MUMBAI (Reuters) - India has raised import tax on crude and refined palm oil to the highest level in more than a decade, the government said in a statement on Thursday, as the world’s biggest edible oil importer tried to support local farmers.
The duty increase would lift oilseed prices and encourage domestic supply for crushing, helping cap edible oil imports in the 2017/18 marketing year that started on Nov. 1, dealers said.
India raised import tax on crude palm oil to 44 percent from 30 percent and lifted the tax on refined palm oil to 54 percent from 40 percent, a government order said.
India relies on imports for 70 percent of its edible oil consumption, up from 44 percent in 2001/02.
The fourth increase in import tax in less than six months would push up domestic edible oil prices NSOc1 and support prices of local oilseeds like soybean NSBc1 and rapeseed NRSc1, said B.V. Mehta, executive director of the Solvent Extractors’ Association (SEA), a Mumbai-based trade body.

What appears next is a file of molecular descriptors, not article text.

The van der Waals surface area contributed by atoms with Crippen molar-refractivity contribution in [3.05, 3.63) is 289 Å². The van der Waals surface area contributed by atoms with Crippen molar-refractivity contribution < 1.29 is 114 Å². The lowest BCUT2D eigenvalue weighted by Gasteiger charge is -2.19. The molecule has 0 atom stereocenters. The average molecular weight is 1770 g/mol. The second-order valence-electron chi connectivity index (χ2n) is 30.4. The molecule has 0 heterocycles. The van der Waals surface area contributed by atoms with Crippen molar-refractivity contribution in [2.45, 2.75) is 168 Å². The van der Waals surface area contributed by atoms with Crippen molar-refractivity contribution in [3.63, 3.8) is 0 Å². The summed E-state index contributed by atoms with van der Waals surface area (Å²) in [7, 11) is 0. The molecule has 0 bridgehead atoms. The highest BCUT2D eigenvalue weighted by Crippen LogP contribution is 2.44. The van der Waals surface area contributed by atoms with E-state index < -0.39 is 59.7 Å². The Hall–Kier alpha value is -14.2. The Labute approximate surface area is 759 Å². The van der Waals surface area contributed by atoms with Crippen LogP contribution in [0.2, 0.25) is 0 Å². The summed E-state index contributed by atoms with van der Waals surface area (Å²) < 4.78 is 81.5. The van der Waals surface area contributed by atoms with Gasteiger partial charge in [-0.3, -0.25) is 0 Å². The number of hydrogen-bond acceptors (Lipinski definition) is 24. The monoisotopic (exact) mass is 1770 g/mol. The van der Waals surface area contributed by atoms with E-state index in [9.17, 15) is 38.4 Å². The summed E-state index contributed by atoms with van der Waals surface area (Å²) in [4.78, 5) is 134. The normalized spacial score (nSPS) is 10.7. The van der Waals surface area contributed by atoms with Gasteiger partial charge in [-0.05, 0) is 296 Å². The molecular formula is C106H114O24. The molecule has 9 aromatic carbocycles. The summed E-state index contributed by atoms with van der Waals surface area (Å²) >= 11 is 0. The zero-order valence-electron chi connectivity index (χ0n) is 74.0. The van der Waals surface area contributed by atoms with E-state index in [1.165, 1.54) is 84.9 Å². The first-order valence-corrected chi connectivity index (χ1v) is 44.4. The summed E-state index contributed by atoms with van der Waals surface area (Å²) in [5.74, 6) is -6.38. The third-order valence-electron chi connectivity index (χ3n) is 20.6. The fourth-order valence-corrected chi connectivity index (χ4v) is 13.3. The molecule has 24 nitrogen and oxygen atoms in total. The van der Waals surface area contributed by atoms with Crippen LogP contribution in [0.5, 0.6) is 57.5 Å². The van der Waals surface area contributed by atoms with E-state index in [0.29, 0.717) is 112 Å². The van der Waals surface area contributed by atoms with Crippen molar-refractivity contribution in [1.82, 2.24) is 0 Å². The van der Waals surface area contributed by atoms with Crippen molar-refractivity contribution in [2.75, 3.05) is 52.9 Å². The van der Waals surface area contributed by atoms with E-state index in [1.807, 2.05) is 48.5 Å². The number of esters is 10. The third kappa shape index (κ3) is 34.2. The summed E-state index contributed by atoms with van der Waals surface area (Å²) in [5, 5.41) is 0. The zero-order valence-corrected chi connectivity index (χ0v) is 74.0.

“Supplies from the new season rapeseed crop have just started. Now farmers will get remunerative prices due to the duty hike,” Mehta said.
India primarily imports palm oil from Indonesia and Malaysia and soyoil from Argentina and Brazil. It also buys small volumes of sunflower oil from Ukraine and canola oil from Canada.
The duty hike would narrow the difference between palm oil and soft oils like soyoil and sunflower oil, making it lucrative for refiners to increase purchases of soyoil and sunflower oil in coming months, said a Mumbai-based dealer with a global trading firm.
“Palm oil’s share is likely to fall substantially unless India raises import tax on soyoil and sunflower oil,” the dealer said.
On Thursday, landed cost of crude soyoil at Mumbai port was $812 per tonne, compared to $695 for crude palm oil, according to data compiled by trade body SEA.
Additional reporting by Nidhi Verma in NEW DELHI; Editing by Susan Fenton and Edmund Blair